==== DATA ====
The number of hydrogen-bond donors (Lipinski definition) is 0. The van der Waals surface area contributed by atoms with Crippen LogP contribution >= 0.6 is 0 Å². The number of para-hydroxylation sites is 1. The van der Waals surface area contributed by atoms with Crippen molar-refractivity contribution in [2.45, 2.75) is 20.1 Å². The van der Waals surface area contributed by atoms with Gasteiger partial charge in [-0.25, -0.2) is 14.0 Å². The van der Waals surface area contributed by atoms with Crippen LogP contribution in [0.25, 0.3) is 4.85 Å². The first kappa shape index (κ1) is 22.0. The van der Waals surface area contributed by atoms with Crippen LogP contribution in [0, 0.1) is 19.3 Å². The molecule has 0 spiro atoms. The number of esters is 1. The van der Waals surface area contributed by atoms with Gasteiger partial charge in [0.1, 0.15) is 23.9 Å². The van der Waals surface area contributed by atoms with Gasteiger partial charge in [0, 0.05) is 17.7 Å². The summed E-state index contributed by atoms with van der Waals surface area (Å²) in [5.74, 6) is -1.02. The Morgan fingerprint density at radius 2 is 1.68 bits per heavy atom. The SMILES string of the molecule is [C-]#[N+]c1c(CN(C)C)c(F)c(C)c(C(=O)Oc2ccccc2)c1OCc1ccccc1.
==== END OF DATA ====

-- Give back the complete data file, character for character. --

The number of hydrogen-bond donors (Lipinski definition) is 0. The van der Waals surface area contributed by atoms with Crippen LogP contribution >= 0.6 is 0 Å². The number of para-hydroxylation sites is 1. The van der Waals surface area contributed by atoms with Crippen molar-refractivity contribution in [2.45, 2.75) is 20.1 Å². The van der Waals surface area contributed by atoms with Gasteiger partial charge in [-0.25, -0.2) is 14.0 Å². The van der Waals surface area contributed by atoms with Crippen LogP contribution in [0.25, 0.3) is 4.85 Å². The first kappa shape index (κ1) is 22.0. The van der Waals surface area contributed by atoms with Crippen LogP contribution in [0, 0.1) is 19.3 Å². The molecule has 0 spiro atoms. The number of esters is 1. The van der Waals surface area contributed by atoms with Gasteiger partial charge in [0.1, 0.15) is 23.9 Å². The van der Waals surface area contributed by atoms with Gasteiger partial charge in [0, 0.05) is 17.7 Å². The summed E-state index contributed by atoms with van der Waals surface area (Å²) in [5.74, 6) is -1.02. The Morgan fingerprint density at radius 2 is 1.68 bits per heavy atom. The SMILES string of the molecule is [C-]#[N+]c1c(CN(C)C)c(F)c(C)c(C(=O)Oc2ccccc2)c1OCc1ccccc1.